Edward Snowden, the patriot whose revelations about the massive extent of the privacy abuses of America's growing national security state continue to shock and dismay lovers of liberty, is on the shortlist of nominees to receive the Sakharov Prize for Freedom of Thought. The U.S. National Security Agency (NSA) is "not just eavesdropping on all Americans and building the architecture for a police state in the U.S., it has created the largest set of mass surveillance programs in the history of the world," testified Thomas A. Drake, a former senior executive at the NSA during a hearing of the European Parliament's civil liberties committee.
The Government Accountability Project's National Security & Human Rights Director Jesselyn Radack read a statement from Snowden to the E.U. parliamentary committee:
The surveillance of whole populations, rather than individuals, threatens to be the greatest human rights challenge of our time. (emphasis added) The success of economies in developed nations relies increasingly on their creative output, and if that success is to continue, we must remember that creativity is the product of curiosity, which in turn is the product of privacy.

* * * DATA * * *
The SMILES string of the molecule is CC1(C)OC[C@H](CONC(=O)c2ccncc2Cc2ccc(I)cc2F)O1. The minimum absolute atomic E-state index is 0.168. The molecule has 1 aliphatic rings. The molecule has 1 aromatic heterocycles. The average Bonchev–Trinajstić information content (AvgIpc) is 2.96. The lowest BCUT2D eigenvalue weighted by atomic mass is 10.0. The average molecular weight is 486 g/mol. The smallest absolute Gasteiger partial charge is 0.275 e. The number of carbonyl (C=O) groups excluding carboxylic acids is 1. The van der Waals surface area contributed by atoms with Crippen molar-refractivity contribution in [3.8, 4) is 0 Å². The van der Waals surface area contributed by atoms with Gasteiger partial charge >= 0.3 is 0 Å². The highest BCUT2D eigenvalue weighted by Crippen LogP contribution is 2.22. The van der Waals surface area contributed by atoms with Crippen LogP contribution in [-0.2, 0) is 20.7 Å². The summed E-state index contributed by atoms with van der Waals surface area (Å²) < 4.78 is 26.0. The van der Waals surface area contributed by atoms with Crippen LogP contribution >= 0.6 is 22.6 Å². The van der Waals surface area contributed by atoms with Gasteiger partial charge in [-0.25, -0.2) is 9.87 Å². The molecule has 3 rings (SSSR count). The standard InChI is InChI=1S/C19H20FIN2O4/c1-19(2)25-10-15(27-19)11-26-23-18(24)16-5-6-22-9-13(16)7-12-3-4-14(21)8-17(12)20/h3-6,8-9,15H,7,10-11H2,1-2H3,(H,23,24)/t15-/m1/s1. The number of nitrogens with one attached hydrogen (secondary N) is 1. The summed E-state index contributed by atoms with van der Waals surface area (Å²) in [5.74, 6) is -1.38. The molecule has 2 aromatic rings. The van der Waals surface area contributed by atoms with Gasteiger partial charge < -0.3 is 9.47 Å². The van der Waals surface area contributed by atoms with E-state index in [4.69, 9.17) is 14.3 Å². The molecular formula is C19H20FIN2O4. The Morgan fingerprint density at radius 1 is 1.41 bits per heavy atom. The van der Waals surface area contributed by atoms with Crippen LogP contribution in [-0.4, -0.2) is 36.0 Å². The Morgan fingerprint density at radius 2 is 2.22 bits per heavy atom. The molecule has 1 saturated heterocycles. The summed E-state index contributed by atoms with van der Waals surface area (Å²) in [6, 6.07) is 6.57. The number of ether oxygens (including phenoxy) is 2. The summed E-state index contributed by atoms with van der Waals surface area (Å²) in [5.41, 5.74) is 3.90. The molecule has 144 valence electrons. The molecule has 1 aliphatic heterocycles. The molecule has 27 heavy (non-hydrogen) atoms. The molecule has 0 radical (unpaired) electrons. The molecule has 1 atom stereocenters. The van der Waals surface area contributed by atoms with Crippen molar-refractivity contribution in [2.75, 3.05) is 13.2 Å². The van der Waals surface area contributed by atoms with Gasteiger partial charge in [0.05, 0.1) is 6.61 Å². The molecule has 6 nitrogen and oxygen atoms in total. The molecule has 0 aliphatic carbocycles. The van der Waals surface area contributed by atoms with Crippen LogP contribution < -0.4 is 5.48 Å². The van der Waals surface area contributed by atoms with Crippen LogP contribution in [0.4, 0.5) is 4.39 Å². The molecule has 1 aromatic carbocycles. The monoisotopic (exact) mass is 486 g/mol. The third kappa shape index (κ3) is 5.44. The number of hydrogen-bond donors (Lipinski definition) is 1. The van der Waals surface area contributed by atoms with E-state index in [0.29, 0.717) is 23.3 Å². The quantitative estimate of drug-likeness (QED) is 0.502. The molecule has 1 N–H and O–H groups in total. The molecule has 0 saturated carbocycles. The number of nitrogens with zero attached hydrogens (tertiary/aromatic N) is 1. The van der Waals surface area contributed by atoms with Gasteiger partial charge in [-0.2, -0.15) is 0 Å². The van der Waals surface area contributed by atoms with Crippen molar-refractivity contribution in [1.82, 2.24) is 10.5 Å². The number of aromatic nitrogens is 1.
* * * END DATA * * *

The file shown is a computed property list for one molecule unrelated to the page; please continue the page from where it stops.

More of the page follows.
A culture of secrecy has denied our societies the opportunity to determine the appropriate balance between the human right of privacy and the governmental interest in investigation. These are not decisions that should be made for a people, but only by the people after full, informed, and fearless debate. Yet public debate is not possible without public knowledge, and in my country, the cost for one in my position of returning public knowledge to public hands has been persecution and exile. If we are to enjoy such debates in the future, we cannot rely upon individual sacrifice. We must create better channels for people of conscience to inform not only trusted agents of government, but independent representatives of the public outside of government.
Previous Sakharov Prize laureates include Nelson Mandela, Aung San Suu Kyi, and Reporters Without Borders. For more background, see my post of why Snowden is right to stay in Russia.
Disclosure: Last month I made a small contribution to the Government Accountability Project.
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